As humans, we are psychologically biased toward news that backs up our own viewpoints, and the rise of a personalized-to-your-preferences Internet may be magnifying this problem. As awareness of the algorithms that bubble us in grows, though, a whole genre of websites, mobile apps, and browser extensions is popping up to help get you outside your comfort zone.
What is a filter bubble, and why should you burst it?
Coined in 2010 by Eli Parisier, the term “filter bubble” refers to the phenomenon of being isolated from information that differs from your preferred viewpoints. While humans have a tendency to do this on our own by choosing to read certain sources, social media, search engines, and other information-age services have built their business around learning what you like and showing it to you – including news. It’s like listening to one side of a telephone call: you can infer what the other side is saying, but you’re probably missing some nuance.
Here are some balanced news aggregators that show you the actual reality rather than what you want to see.
AllSides is a news aggregator that draws well-written articles on the same topic from three different websites – one each from the left, center, and right. They have actually patented their system for rating media bias using blind surveys (people rate articles’ bias without knowing the source), third-party research, and community feedback. They recognize that their system will never be perfect, but you’re unlikely to find any other sources trying this hard to be balanced.
Unfortunately, they do not currently have an official app, though they do have a Chrome extension that lets you know the AllSides rating for the site you’re visiting.
2. The Perspective
AllSides is mostly politics, but The Perspective covers a broad range of news, from sports to science. While it’s a bit less data-driven than AllSides, it is easier to read. Rather than just linking to the articles, The Perspective offers summaries recognizing that asking people to read three articles on every issue is a bit impractical. You can choose how deep to go: you can skim the one-sentence summary of each side, read the paragraph summary of the article, or click through and read the whole piece. While the articles and summaries come from human content curators, which may expose them to some bias, they are generally quite fair.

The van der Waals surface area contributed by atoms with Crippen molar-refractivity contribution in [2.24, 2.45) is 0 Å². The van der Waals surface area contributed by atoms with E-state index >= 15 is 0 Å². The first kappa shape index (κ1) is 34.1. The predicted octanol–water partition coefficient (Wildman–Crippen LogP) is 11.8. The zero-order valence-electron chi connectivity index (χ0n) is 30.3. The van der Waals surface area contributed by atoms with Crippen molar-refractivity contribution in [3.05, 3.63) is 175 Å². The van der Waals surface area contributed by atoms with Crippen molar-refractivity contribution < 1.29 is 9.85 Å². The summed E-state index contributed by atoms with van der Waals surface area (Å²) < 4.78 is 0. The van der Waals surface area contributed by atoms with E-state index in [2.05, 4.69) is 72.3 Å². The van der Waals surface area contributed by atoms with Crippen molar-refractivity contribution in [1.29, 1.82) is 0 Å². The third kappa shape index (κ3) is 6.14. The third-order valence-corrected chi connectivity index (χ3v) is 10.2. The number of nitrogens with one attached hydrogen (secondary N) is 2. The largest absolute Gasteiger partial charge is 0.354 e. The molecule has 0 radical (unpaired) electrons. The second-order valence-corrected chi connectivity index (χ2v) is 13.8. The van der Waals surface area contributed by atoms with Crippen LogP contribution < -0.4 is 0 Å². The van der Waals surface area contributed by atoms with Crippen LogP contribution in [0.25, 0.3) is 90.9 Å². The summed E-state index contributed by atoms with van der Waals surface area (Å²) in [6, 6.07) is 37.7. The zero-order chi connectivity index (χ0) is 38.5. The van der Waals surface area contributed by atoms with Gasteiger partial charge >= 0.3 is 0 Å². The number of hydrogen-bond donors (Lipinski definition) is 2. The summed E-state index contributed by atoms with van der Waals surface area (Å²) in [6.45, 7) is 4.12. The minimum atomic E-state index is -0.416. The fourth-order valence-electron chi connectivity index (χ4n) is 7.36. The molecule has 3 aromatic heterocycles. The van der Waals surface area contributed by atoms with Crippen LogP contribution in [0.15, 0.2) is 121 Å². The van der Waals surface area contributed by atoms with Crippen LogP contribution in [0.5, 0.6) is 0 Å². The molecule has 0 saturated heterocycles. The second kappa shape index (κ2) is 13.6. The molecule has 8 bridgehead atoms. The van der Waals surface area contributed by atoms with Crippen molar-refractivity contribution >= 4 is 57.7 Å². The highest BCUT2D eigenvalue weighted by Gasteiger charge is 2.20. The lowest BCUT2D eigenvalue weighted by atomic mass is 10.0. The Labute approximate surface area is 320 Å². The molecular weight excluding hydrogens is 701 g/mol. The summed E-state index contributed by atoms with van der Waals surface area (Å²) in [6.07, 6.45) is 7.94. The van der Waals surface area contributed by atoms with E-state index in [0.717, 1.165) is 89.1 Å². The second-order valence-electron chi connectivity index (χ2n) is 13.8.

3. Perspecs News
Perspecs is a publication from the Trinity Mirror, one of Britain’s largest newspaper publishers. While it lacks the transparency and scientific approach of AllSides and isn’t quite as sleek as The Perspective, it does have some nicely-made apps. It focuses not only on left, center, and right political news, but also on other controversial news with a yes/no side, which gives it some variety and makes it interesting to read. The fact that it’s owned by a U.K newspaper group may raise some questions about bias, but the material is usually interesting and intuitively presented.
CivikOwl is an owl that lives in your Chrome browser and tells you about “hoo” you’re reading. It draws data from AllSides and MediaBiasFactCheck to analyze the credibility and left/right bias of the publication as well as using its own machine-learning algorithm to vet the quality of the article’s sources. If it can find alternative takes on the same story, it will show you those as well. It’s lightweight, unintrusive, and fun to use – who doesn’t want to hear what a civically-minded owl has to say about your news?
5. Read Across the Aisle
Read Across the Aisle is a Chrome extension that turns your browser into a comprehensive analysis of your news habits, welcoming you to each new tab with a visual representation of the percentage of your time that you spend on certain media sites. If it sees you spending too much time reading from sources on one side of the aisle, it will helpfully suggest that you try taking a look at another viewpoint.
The only downside: if you’re not a Chrome user you’ll need to start reading all your news in Chrome to get an accurate analysis. It also comes as an iOS app, but it only tracks stories that you read within the app itself.
It’s a pun on “politico,” funny, right? It’s also an interesting way to analyze your Facebook friend group and see how balanced they are politically. You install PolitEcho in Chrome, hook it up to your Facebook, and let it analyze your friends’ Likes and posting frequency. When it’s finished, Politecho returns a graph showing you where your friends most likely fall on the left-center-right spectrum.
If Cambridge Analytica has made you justifiably nervous about third-party apps rifling through your data, don’t worry — Politecho does all the data-crunching locally, on your own computer, and doesn’t send your personal data anywhere. While it’s hardly perfect, it really works best for your hardline left/right friends.
Are these sites and apps the answer?
The Internet provides easy access to an almost infinite amount of information, and these sites and apps can help you find some things you might otherwise miss. However, bubbles and echo chambers were problems long before the Internet and probably aren’t going away anytime soon. These tools aren’t a cure by any means, but they’re a great place to experiment with getting outside your informational comfort zone.